Serotonin reuptake inhibitors (SRIs), which include selective serotonin reuptake inhibitors (SSRIs) are often used to help reduce OCD symptoms. Common SRIs and SSRIs include Zoloft, Prozac, and Paxil.
Mood stabilizers may be required for individuals with OCD and bipolar disorder. These medications can help treat addiction, impulsive behavior, and rapid changes in mood. Common mood stabilizers include Lithobid, Depakote, Lamictal, and Tegretol.
Anxiolytics (Anti-Anxiety Drugs)
Many individuals with substance abuse disorder and OCD also have intense anxiety; therefore, anti-anxiety (anxiolytics) medications such as benzodiazepines are also sometimes prescribed. Common anxiolytics include Ativan, Klonopin, Xanax, and Valium.
Alternative or Holistic Therapies
Holistic therapies are also effective at treating addiction and anxiety. The purpose of holistic therapies is to treat the whole person, and not just the symptoms. These approaches can be incredibly beneficial for providing calmness, spiritual support, emotional expression, improving physical health, and teaching valuable skills. Some of the popular holistic therapies include:
- Relaxation techniques
- Nutritional therapy
- Animal-assisted therapy (e.g., emotional support dogs)
- Adventure therapy (e.g., hiking or rock climbing)
- Mindfulness and meditation
- Art therapy and music therapy
- Yoga, Tai-Chi
- Equine-assisted (horse) therapy
Alongside these treatments, there are other ways to enhance your recovery by making personal lifestyle adjustments, like the ones below:
This can stimulate endorphins which can help with anxiety, depression, and low mood. Examples include low- and high-intensity exercises such as walking, running, swimming, cycling, or yoga.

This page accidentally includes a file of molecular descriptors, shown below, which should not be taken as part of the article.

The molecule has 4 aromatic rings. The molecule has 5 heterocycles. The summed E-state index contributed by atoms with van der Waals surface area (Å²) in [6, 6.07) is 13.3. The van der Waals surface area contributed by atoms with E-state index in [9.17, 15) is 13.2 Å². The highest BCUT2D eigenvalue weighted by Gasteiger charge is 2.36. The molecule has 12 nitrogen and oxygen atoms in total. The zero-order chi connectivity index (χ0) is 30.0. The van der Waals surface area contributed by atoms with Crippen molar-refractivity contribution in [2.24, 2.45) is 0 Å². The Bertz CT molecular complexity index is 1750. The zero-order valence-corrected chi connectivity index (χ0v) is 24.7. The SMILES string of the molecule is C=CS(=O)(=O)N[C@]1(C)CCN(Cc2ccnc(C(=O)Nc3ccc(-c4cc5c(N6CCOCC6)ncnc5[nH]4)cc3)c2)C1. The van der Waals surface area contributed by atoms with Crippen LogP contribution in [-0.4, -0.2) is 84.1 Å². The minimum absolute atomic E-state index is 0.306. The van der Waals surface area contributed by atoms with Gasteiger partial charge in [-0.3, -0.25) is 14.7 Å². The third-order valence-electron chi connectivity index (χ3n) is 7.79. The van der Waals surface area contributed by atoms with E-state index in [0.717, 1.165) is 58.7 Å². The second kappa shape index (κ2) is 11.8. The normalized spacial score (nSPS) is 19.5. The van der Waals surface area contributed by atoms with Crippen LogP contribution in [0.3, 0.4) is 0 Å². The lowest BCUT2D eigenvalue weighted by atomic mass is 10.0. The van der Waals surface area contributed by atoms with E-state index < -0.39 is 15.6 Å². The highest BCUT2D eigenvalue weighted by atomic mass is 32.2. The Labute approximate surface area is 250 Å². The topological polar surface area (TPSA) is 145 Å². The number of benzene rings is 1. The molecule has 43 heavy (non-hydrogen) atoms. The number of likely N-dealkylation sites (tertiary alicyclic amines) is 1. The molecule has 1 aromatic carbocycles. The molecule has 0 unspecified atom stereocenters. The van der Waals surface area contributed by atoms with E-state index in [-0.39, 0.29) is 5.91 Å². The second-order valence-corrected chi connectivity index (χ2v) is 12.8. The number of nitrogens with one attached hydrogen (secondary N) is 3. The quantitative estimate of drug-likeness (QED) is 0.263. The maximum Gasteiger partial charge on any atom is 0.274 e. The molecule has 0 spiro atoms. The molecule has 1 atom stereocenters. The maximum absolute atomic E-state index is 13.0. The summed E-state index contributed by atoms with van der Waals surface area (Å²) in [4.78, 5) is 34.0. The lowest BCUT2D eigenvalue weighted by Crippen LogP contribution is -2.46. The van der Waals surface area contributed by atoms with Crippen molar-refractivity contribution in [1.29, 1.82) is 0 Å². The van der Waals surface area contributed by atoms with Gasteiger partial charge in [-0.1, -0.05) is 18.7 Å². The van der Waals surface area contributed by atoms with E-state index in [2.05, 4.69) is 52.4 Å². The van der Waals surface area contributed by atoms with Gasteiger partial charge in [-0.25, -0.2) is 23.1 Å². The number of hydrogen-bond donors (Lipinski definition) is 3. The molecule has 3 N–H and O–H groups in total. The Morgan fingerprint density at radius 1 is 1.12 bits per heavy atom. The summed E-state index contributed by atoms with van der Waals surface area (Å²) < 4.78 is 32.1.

This can help calm anxious or racing thoughts and reduce impulsive behavior, which is useful when recovering from OCD and addiction.
The right diet can help repair the damage incurred from sustained drug use and lead to improved immunity, cognitive function, and energy.
Learning to avoid triggers, like certain people, situations, or circumstances, can help prevent OCD symptoms and a desire to take drugs.
While cravings can be difficult to manage, hobbies such as sports, art, music, or crafts can be useful distractions.
If you or a loved one are struggling with obsessive-compulsive disorder and substance abuse or addiction, you are not alone. Treatment and support are readily available. Contact the Substance Abuse and Mental Health Services Administration (SAMHSA) National Helpline at 1-800-662-4357 for information on support and treatment.
You can also find a list of treatment centers near you on our website to help get you on the path to recovery.
Anxiety & Depression Association of America. Obsessive-Compulsive Disorder (OCD). ADAA. https://adaa.org/understanding-anxiety/co-occurring-disorders/obsessive-compulsive-disorder.
Beyond OCD. (n.d.) Disorders That May Co-exist with OCD. Beyond OCD.org. https://beyondocd.org/ocd-facts/related-conditions.
Lesser, B. (2021). The Connection Between Obsessive Compulsive Disorder and Addiction. Dual Diagnosis.org. https://dualdiagnosis.org/ocd-addiction.
National Institute of Mental Health. (n.d.) Obsessive-Compulsive Disorder: When Unwanted Thoughts or Repetitive Behaviors Take Over. NIH. https://www.nimh.nih.gov/health/publications/obsessive-compulsive-disorder-when-unwanted-thoughts-take-over/20-mh-4676-ocd_150041.pdf
Smith, C. (2021). Alcohol and Obsessive-Compulsive Disorder. Alcohol Rehab Guide. https://www.alcoholrehabguide.org/resources/dual-diagnosis/alcohol-obsessive-compulsive-disorder.
Substance Abuse and Mental Health Services Administration. (2016). Obsessive-Compulsive Disorder and Substance Use Disorders. https://store.samhsa.gov/product/Advisory-Obsessive-Compulsive-Disorder-and-Substance-Use-Disorders/SMA16-4977.